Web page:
I also work on complex corporate litigation and employment litigation – for example, shareholder and/or director claims.

I have a broad practice which keeps the work interesting and challenging and which also provides exposure to some of the most politically and globally important issues facing the business world today. For example, advising clients on the litigation and regulatory risks associated with environmental, social and governance (ESG) issues.

Although every day is different, on a typical day I’ll have several calls with clients on ongoing or new matters and internal team catch ups. I’ll also draft correspondence and/or reports and memos. I regularly attend court hearings on behalf of clients and liaise with barristers and third parties in relation to case preparation. I have a trainee that I supervise and share an office with, so I make sure they feel supported and that I’m delegating work to them. Another big part of my role is marketing and business development, which involves attending conferences and events, speaking to journalists about important topics (eg, ESG) on behalf of the firm and supporting recruitment events/activities.

What do you most enjoy about your career and why?

I most enjoy the people side of my job. Being able to help a client resolve a dispute where its reputation and business is at stake is hugely rewarding. I also enjoy the teamwork element and have the privilege of working with some of the top-rated lawyers in their fields.

What makes your firm stand out from the rest?

Culture. Firms talk a lot about this topic but, speaking from my experience, there’s something about the culture at Macfarlanes that makes people want to stay at the firm long term.  For me, it’s the collegiate, friendly and down-to-earth environment combined with high-quality work and supportive colleagues.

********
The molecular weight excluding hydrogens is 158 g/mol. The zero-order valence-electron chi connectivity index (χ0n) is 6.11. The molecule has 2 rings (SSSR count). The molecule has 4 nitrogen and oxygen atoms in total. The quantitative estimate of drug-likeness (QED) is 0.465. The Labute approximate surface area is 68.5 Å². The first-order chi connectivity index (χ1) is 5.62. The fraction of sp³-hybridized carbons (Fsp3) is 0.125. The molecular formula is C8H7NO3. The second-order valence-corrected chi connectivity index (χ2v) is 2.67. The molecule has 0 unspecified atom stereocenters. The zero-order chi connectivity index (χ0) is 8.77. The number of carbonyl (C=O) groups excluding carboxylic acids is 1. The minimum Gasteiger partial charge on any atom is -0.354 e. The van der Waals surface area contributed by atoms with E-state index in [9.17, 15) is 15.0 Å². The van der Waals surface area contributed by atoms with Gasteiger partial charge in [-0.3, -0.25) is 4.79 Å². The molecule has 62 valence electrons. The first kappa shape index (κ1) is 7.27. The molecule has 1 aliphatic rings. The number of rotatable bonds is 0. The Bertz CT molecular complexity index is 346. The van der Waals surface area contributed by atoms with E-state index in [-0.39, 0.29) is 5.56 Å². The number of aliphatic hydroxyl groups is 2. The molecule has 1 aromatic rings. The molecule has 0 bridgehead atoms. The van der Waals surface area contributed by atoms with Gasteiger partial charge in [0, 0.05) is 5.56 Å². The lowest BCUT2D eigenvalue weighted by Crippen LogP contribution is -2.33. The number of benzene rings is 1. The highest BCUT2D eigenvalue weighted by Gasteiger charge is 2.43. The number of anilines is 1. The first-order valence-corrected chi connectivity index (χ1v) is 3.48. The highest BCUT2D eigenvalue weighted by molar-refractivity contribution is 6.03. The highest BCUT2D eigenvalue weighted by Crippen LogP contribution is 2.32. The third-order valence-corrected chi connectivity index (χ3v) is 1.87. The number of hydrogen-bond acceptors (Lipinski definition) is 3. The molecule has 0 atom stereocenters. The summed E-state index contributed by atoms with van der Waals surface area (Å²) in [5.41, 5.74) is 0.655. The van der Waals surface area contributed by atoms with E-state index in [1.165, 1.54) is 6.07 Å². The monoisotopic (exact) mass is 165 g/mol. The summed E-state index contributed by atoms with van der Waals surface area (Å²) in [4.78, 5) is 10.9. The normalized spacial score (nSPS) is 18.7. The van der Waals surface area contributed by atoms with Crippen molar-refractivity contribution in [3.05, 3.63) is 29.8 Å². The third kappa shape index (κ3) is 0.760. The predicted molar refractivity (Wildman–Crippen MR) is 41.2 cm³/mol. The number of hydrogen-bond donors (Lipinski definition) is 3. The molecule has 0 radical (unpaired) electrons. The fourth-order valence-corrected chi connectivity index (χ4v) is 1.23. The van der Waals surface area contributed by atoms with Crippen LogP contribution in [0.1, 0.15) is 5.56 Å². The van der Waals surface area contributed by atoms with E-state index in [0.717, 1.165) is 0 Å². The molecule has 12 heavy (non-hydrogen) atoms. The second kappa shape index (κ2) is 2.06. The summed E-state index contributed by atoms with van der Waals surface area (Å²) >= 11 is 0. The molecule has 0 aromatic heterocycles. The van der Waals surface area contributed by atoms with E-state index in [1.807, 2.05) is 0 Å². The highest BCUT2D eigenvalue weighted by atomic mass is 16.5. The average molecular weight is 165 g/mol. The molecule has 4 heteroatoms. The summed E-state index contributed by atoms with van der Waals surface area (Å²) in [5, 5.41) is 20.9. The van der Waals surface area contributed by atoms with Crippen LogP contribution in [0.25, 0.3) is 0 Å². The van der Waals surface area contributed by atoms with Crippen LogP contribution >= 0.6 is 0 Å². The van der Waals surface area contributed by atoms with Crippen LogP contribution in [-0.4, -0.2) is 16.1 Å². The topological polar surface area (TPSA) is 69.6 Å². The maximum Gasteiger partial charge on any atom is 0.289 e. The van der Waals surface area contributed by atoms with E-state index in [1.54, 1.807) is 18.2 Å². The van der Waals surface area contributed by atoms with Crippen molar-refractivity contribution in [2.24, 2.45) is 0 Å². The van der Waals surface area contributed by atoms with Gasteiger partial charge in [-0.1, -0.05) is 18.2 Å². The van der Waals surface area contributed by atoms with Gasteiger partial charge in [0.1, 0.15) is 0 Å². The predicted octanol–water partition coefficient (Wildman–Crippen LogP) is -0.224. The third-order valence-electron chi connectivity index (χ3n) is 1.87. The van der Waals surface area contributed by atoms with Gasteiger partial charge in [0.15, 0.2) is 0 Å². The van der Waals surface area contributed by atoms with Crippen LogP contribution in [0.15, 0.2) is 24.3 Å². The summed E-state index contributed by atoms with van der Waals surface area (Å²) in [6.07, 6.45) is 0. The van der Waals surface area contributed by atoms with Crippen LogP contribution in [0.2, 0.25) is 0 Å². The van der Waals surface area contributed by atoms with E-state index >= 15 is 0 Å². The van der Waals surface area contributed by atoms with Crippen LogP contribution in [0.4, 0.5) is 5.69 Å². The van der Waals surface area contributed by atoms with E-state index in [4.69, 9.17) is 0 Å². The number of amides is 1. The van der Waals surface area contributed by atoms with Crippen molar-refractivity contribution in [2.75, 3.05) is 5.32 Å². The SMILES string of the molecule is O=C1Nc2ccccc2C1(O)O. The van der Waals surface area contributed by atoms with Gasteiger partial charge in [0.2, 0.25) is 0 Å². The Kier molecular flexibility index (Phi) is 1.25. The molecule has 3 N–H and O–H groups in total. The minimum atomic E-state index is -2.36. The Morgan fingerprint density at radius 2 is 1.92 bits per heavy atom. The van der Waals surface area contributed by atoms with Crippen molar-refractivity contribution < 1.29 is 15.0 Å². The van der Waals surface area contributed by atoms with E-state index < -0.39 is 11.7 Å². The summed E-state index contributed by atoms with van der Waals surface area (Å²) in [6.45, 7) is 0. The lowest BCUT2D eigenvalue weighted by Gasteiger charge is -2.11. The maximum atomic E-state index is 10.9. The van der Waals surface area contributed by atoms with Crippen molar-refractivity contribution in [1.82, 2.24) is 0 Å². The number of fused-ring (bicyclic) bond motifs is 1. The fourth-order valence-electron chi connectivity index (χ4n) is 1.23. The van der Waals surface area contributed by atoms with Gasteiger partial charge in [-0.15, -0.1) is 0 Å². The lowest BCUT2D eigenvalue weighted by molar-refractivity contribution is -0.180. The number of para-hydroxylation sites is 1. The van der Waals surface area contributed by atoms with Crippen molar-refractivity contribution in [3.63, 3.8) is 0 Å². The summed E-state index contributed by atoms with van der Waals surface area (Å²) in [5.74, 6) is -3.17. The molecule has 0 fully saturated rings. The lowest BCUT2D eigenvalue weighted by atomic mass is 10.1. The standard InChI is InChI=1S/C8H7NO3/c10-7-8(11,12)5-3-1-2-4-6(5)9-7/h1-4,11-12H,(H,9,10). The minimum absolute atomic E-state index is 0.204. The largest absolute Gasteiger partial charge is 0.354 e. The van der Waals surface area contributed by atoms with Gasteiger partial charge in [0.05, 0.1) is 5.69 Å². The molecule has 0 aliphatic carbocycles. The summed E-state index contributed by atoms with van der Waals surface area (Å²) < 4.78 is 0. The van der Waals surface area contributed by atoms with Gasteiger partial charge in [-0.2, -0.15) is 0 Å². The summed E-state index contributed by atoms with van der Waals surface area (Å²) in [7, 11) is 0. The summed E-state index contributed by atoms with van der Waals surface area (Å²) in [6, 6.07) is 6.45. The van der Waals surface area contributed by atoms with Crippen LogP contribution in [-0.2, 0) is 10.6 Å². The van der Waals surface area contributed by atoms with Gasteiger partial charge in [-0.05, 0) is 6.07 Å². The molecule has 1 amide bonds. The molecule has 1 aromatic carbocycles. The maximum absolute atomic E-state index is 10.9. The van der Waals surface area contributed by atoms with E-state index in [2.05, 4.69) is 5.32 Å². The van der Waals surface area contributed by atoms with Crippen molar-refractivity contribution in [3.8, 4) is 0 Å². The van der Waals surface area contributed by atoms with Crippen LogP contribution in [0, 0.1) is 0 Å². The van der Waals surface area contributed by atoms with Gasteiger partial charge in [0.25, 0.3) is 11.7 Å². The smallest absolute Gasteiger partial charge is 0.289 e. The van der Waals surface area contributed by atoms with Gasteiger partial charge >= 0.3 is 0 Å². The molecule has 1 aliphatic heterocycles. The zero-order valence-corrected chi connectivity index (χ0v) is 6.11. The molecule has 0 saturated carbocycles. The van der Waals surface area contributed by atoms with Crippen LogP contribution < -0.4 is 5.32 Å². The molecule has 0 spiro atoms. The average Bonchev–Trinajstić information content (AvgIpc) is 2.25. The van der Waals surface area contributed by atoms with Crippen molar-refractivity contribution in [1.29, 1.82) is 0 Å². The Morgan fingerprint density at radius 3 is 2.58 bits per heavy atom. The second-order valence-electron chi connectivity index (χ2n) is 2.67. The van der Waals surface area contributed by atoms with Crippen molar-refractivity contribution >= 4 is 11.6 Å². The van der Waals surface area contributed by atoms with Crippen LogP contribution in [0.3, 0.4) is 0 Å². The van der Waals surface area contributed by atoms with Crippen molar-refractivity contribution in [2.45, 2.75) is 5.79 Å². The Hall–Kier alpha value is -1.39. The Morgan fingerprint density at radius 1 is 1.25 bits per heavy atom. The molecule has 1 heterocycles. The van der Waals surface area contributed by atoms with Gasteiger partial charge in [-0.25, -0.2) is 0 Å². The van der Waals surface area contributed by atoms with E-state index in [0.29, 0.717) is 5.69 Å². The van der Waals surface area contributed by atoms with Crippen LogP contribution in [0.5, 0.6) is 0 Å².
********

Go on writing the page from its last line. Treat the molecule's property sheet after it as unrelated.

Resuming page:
What advice do you have for budding solicitors who are contemplating a career in law?

Research is important because candidates can’t be expected to explain why they want to be a solicitor or why they want to work for a particular firm if they’ve never researched the industry or the various cultures, practice areas and structures at different firms. Until they’ve done this, it’s difficult to authentically answer those questions. 

What diversity and inclusion (D&I) initiatives does the firm have in place?

D&I is an important focus within Macfarlanes and there are many internal opportunities to get involved in D&I initiatives. We have five internal staff networks, including the Race Ethnicity and Cultural Heritage (REACH) network and the Pride network, which each provide a forum for networking and peer support, as well as hosting activities throughout the year.

The firm also runs a reverse mentoring programme where senior leaders are paired with mentors aligned with our staff networks, and has a Legal Women’s Network – this is an informal network for all female fee earners which meets every 6-8 weeks.

The firm has committed to gender and ethnicity targets, and diversity and inclusion is a strategic priority for the firm.

What’s the biggest opportunity you’ve been given since joining the firm?

I’ve been fortunate enough to undertake two external secondments during my career at Macfarlanes.

The first was at the Financial Conduct Authority where I spent nine months as a legal adviser to an independent panel within the organisation. This was an invaluable opportunity to gain a unique insight into how the regulator approaches cases and exercises its decision-making powers.

The second secondment was with a banking client where I assisted them with a regulatory investigation. Working client side was a great opportunity to get to know the client and its processes and to see things from the perspective of its various internal stakeholders.

What are you reading at the moment?

I’m reading a book on how to potty train my two-year-old! As a parent, I balance my job with looking after my two young children. The firm’s been really supportive in this respect and its agile working policy means that I have the flexibility to balance the demands of work and family life.